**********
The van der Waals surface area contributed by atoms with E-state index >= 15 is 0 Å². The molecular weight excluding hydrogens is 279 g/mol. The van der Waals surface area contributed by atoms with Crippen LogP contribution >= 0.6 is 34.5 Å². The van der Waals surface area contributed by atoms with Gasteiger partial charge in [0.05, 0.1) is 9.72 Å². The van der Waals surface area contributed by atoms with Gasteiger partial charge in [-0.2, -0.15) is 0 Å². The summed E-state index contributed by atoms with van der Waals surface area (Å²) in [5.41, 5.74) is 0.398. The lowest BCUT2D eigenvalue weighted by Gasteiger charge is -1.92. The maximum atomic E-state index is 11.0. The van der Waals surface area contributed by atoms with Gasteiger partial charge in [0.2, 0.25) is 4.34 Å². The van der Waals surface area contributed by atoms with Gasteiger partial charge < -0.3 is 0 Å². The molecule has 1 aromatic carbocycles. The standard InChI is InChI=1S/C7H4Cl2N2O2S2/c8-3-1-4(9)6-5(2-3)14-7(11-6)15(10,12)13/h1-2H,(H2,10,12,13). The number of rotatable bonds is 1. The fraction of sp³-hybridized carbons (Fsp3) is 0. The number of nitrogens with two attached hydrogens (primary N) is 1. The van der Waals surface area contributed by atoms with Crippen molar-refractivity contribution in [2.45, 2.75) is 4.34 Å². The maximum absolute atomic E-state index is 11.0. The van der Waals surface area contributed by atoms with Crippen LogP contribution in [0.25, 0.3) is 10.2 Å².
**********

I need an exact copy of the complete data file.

The van der Waals surface area contributed by atoms with E-state index >= 15 is 0 Å². The molecular weight excluding hydrogens is 279 g/mol. The van der Waals surface area contributed by atoms with Crippen LogP contribution >= 0.6 is 34.5 Å². The van der Waals surface area contributed by atoms with Gasteiger partial charge in [0.05, 0.1) is 9.72 Å². The van der Waals surface area contributed by atoms with Gasteiger partial charge in [-0.2, -0.15) is 0 Å². The summed E-state index contributed by atoms with van der Waals surface area (Å²) in [5.41, 5.74) is 0.398. The lowest BCUT2D eigenvalue weighted by Gasteiger charge is -1.92. The maximum atomic E-state index is 11.0. The van der Waals surface area contributed by atoms with Gasteiger partial charge in [0.2, 0.25) is 4.34 Å². The van der Waals surface area contributed by atoms with Gasteiger partial charge < -0.3 is 0 Å². The molecule has 1 aromatic carbocycles. The standard InChI is InChI=1S/C7H4Cl2N2O2S2/c8-3-1-4(9)6-5(2-3)14-7(11-6)15(10,12)13/h1-2H,(H2,10,12,13). The number of rotatable bonds is 1. The fraction of sp³-hybridized carbons (Fsp3) is 0. The number of nitrogens with two attached hydrogens (primary N) is 1. The van der Waals surface area contributed by atoms with Crippen molar-refractivity contribution in [2.45, 2.75) is 4.34 Å². The maximum absolute atomic E-state index is 11.0. The van der Waals surface area contributed by atoms with Crippen LogP contribution in [0.25, 0.3) is 10.2 Å².